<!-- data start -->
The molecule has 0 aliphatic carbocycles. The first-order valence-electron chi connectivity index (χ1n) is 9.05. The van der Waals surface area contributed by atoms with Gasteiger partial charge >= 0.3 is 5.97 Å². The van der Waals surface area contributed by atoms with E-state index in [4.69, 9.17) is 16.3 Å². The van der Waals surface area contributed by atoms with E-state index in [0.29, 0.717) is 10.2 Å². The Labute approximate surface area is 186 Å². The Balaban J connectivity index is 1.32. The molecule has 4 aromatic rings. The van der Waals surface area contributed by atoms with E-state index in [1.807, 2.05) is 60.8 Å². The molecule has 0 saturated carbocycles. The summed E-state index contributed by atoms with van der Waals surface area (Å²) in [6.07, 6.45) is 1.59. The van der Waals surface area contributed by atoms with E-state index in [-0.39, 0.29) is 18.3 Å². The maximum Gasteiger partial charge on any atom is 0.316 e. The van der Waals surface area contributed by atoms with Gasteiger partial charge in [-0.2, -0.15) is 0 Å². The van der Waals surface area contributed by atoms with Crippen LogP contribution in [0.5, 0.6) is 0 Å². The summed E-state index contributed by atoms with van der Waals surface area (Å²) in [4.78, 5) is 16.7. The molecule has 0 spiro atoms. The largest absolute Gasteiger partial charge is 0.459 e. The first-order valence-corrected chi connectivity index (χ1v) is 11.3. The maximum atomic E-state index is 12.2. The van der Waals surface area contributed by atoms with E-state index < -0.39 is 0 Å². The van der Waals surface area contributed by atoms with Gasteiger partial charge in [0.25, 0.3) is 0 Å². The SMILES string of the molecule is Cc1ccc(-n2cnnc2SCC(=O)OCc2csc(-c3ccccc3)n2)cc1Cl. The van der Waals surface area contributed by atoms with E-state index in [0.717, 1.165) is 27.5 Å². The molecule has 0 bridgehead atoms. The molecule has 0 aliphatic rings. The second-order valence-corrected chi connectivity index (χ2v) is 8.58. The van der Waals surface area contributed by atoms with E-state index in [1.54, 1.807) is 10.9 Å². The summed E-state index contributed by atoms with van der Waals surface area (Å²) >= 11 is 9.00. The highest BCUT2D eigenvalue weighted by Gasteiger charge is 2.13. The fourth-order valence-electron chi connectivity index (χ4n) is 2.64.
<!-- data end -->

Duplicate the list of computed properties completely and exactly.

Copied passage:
The molecule has 0 aliphatic carbocycles. The first-order valence-electron chi connectivity index (χ1n) is 9.05. The van der Waals surface area contributed by atoms with Gasteiger partial charge >= 0.3 is 5.97 Å². The van der Waals surface area contributed by atoms with E-state index in [4.69, 9.17) is 16.3 Å². The van der Waals surface area contributed by atoms with E-state index in [0.29, 0.717) is 10.2 Å². The Labute approximate surface area is 186 Å². The Balaban J connectivity index is 1.32. The molecule has 4 aromatic rings. The van der Waals surface area contributed by atoms with E-state index in [1.807, 2.05) is 60.8 Å². The molecule has 0 saturated carbocycles. The summed E-state index contributed by atoms with van der Waals surface area (Å²) in [6.07, 6.45) is 1.59. The van der Waals surface area contributed by atoms with E-state index in [-0.39, 0.29) is 18.3 Å². The maximum Gasteiger partial charge on any atom is 0.316 e. The van der Waals surface area contributed by atoms with Gasteiger partial charge in [-0.2, -0.15) is 0 Å². The van der Waals surface area contributed by atoms with Crippen LogP contribution in [0.5, 0.6) is 0 Å². The summed E-state index contributed by atoms with van der Waals surface area (Å²) in [4.78, 5) is 16.7. The molecule has 0 spiro atoms. The largest absolute Gasteiger partial charge is 0.459 e. The first-order valence-corrected chi connectivity index (χ1v) is 11.3. The maximum atomic E-state index is 12.2. The van der Waals surface area contributed by atoms with E-state index < -0.39 is 0 Å². The van der Waals surface area contributed by atoms with Gasteiger partial charge in [0.25, 0.3) is 0 Å². The SMILES string of the molecule is Cc1ccc(-n2cnnc2SCC(=O)OCc2csc(-c3ccccc3)n2)cc1Cl. The van der Waals surface area contributed by atoms with E-state index in [0.717, 1.165) is 27.5 Å². The molecule has 0 bridgehead atoms. The molecule has 0 aliphatic rings. The second-order valence-corrected chi connectivity index (χ2v) is 8.58. The van der Waals surface area contributed by atoms with E-state index in [1.54, 1.807) is 10.9 Å². The summed E-state index contributed by atoms with van der Waals surface area (Å²) >= 11 is 9.00. The highest BCUT2D eigenvalue weighted by Gasteiger charge is 2.13. The fourth-order valence-electron chi connectivity index (χ4n) is 2.64.